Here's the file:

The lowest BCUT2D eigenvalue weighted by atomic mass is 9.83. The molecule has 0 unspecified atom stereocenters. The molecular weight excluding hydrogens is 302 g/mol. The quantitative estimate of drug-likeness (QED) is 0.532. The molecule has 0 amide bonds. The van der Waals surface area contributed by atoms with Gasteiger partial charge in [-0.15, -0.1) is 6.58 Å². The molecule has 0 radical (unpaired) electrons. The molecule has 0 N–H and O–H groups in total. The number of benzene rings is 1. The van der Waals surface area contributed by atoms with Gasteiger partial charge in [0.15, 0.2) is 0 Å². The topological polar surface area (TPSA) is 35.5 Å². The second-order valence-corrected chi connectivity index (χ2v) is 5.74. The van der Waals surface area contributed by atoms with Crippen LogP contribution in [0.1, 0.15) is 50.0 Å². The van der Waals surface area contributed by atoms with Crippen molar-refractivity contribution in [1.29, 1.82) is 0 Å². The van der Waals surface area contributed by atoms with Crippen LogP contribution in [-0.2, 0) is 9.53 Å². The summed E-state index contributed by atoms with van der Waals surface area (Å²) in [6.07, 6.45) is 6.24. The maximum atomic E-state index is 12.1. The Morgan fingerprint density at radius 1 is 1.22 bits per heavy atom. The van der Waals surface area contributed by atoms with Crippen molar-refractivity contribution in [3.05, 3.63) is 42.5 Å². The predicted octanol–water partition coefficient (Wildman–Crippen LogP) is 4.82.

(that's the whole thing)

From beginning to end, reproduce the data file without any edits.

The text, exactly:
The lowest BCUT2D eigenvalue weighted by atomic mass is 9.83. The molecule has 0 unspecified atom stereocenters. The molecular weight excluding hydrogens is 302 g/mol. The quantitative estimate of drug-likeness (QED) is 0.532. The molecule has 0 amide bonds. The van der Waals surface area contributed by atoms with Gasteiger partial charge in [-0.15, -0.1) is 6.58 Å². The molecule has 0 radical (unpaired) electrons. The molecule has 0 N–H and O–H groups in total. The number of benzene rings is 1. The van der Waals surface area contributed by atoms with Gasteiger partial charge in [0.15, 0.2) is 0 Å². The topological polar surface area (TPSA) is 35.5 Å². The second-order valence-corrected chi connectivity index (χ2v) is 5.74. The van der Waals surface area contributed by atoms with Crippen LogP contribution in [0.1, 0.15) is 50.0 Å². The van der Waals surface area contributed by atoms with Crippen molar-refractivity contribution in [1.29, 1.82) is 0 Å². The van der Waals surface area contributed by atoms with Crippen LogP contribution in [-0.2, 0) is 9.53 Å². The summed E-state index contributed by atoms with van der Waals surface area (Å²) in [6.07, 6.45) is 6.24. The maximum atomic E-state index is 12.1. The Morgan fingerprint density at radius 1 is 1.22 bits per heavy atom. The van der Waals surface area contributed by atoms with Crippen molar-refractivity contribution in [3.05, 3.63) is 42.5 Å². The predicted octanol–water partition coefficient (Wildman–Crippen LogP) is 4.82.